RECLAIM Act commits $1 billion to projects that clean up abandoned coal mines and revitalize local economies

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RECLAIM Act commits $1 billion to projects that clean up abandoned coal mines and revitalize local economies

Pass the RECLAIM Act

Today, a bipartisan group of Congressmen re-introduced the RECLAIM Act in the U.S. House, a landmark bill that could bring significant change to former coal communities all over the country — but more notably, could encourage economic growth right here at home in Colorado. Joined by Congressman Don Beyer (D-VA) and Congressman Glenn Thompson (R-PA), Congressman Matt Cartwright (D-PA) and Congressman Hal Rogers (R-KY) led the introduction of the "Revitalizing the Economy of Coal Communities by Leveraging Local Activities and Investing More Act of 2019," more commonly known as the "RECLAIM Act of 2019."

The RECLAIM Act represents a powerful step toward the revitalization of communities hit hardest by the coal industry's downturn, said Steve Allerton, President of the Western Colorado Alliance for Community Action. "In Colorado alone, we have 76 million dollars’ worth of coal reclamation work that could put coal miners back to work and provide a means of healing our environment. This makes perfect sense for Western Colorado communities that have been hard hit by the decline in coal markets."

Rick Baer, a former member and organizer in the International Brotherhood of Electrical Workers, also lauded the RECLAIM Act: "The environmental and economic impact of the Reclaim Act is huge. Not only is it a big boost to cleaning up the environmental damage that is a result of mining, but it also puts the hard-working miners displaced by the crumbling coal market back to work at jobs in their communities. These workers and their families have suffered from the weakened coal market. The communities with traditional jobs in coal production have also felt the brunt of these layoffs."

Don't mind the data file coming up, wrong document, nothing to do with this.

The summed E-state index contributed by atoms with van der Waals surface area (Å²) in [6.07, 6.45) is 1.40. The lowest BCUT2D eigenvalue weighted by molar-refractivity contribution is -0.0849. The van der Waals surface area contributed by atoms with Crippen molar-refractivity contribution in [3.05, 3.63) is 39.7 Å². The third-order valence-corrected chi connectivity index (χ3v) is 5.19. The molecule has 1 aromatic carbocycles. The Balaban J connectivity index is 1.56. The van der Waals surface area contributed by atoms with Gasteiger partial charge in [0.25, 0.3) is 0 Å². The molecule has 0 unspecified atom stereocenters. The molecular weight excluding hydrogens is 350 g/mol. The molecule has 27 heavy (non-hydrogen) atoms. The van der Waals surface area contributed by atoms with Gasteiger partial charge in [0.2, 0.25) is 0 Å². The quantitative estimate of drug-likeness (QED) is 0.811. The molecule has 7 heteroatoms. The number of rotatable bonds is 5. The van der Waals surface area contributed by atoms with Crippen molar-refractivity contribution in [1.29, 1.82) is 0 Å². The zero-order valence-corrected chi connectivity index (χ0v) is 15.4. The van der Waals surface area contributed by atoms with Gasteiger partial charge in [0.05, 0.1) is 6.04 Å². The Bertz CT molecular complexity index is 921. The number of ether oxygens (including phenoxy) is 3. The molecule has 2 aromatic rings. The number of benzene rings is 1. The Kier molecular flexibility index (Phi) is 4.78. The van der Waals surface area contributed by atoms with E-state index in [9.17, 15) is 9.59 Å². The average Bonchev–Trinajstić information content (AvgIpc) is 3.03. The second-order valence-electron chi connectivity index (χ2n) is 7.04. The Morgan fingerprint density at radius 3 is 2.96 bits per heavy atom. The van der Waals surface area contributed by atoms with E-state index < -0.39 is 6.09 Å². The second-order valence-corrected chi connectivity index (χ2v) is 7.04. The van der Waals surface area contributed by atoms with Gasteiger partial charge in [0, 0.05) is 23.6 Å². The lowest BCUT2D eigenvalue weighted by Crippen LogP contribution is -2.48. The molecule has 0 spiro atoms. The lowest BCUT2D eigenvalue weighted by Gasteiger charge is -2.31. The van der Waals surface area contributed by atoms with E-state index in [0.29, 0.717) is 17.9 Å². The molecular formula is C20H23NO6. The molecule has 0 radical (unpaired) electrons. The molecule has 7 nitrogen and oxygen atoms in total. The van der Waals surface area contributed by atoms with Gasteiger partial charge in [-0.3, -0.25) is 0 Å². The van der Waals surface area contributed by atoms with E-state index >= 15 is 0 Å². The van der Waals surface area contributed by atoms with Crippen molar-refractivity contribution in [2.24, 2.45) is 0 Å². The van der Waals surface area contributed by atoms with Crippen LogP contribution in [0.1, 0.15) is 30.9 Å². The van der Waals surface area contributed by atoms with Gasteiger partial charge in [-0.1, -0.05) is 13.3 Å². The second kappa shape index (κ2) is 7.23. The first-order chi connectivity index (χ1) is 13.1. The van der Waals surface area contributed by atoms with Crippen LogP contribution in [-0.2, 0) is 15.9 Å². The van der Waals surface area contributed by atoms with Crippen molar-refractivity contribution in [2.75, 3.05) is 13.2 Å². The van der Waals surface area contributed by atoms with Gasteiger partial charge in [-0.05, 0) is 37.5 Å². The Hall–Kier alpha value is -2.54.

The RECLAIM Act would commit $1 billion dollars over five years from an existing abandoned mine fund to projects that clean up abandoned coal mines and spur economic development and diversification. If passed by Congress, the RECLAIM Act will clean up the environment while bringing jobs and economic development to places that need it most — all without using a dime of taxpayer money.

According to the Office of Surface Mining Reclamation and Enforcement, Colorado still has roughly $76 million of coal reclamation work that remains to be done. Under RECLAIM, our state would be eligible to receive up to $45 million dollars in project funding over those five years. That's $30 million more than Colorado currently receives under existing federal funding, and an incredible mechanism to put Coloradans in places that have borne the burden of the coal decline.

Abandoned coal mines are not only an eastern or a western issue. It's important to have legislation crafted to provide economic stimulus in all regions where coal left a mark. The RECLAIM Act won't solve all of our state's economic issues, but it is a major step in the right direction, and an important opportunity to clean up our outdoors and begin diversifying local economies in communities like Nucla and Hotchkiss.

Allerton concluded by calling upon Colorado's Congressional delegation, especially Representative Scott Tipton, to support the bill. "This is a widely supported piece of bipartisan legislation that is a win-win for communities, land, and water. We will be reaching out to all of Colorado's Representatives and Senators in the coming year requesting their support for the RECLAIM Act and to help move it through Congress."

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